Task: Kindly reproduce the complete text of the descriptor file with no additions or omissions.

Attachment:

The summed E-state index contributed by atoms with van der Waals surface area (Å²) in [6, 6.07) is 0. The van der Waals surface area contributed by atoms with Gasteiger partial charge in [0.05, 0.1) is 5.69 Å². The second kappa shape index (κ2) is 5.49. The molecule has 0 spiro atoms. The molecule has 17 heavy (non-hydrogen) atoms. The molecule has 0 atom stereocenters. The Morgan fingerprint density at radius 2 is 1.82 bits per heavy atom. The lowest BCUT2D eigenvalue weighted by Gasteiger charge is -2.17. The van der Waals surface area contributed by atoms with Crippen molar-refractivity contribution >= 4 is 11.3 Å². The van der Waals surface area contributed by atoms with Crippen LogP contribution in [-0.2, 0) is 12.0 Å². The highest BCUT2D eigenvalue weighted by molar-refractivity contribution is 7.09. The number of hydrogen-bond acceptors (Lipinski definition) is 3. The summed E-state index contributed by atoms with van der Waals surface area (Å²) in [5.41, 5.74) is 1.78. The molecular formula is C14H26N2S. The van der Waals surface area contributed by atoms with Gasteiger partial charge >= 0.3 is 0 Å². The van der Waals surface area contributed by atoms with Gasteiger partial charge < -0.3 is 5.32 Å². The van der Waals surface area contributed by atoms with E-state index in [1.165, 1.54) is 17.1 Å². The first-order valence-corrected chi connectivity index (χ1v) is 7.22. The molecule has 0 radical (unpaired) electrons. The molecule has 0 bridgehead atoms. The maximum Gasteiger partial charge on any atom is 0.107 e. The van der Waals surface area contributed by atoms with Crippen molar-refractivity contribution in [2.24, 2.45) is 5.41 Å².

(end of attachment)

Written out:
The summed E-state index contributed by atoms with van der Waals surface area (Å²) in [6, 6.07) is 0. The van der Waals surface area contributed by atoms with Gasteiger partial charge in [0.05, 0.1) is 5.69 Å². The second kappa shape index (κ2) is 5.49. The molecule has 0 spiro atoms. The molecule has 17 heavy (non-hydrogen) atoms. The molecule has 0 atom stereocenters. The Morgan fingerprint density at radius 2 is 1.82 bits per heavy atom. The lowest BCUT2D eigenvalue weighted by Gasteiger charge is -2.17. The van der Waals surface area contributed by atoms with Crippen molar-refractivity contribution >= 4 is 11.3 Å². The van der Waals surface area contributed by atoms with Crippen LogP contribution in [-0.2, 0) is 12.0 Å². The highest BCUT2D eigenvalue weighted by molar-refractivity contribution is 7.09. The number of hydrogen-bond acceptors (Lipinski definition) is 3. The summed E-state index contributed by atoms with van der Waals surface area (Å²) in [5.41, 5.74) is 1.78. The molecular formula is C14H26N2S. The van der Waals surface area contributed by atoms with Gasteiger partial charge >= 0.3 is 0 Å². The van der Waals surface area contributed by atoms with Gasteiger partial charge < -0.3 is 5.32 Å². The van der Waals surface area contributed by atoms with E-state index in [1.165, 1.54) is 17.1 Å². The first-order valence-corrected chi connectivity index (χ1v) is 7.22. The molecule has 0 radical (unpaired) electrons. The molecule has 0 bridgehead atoms. The maximum Gasteiger partial charge on any atom is 0.107 e. The van der Waals surface area contributed by atoms with Crippen molar-refractivity contribution in [2.24, 2.45) is 5.41 Å².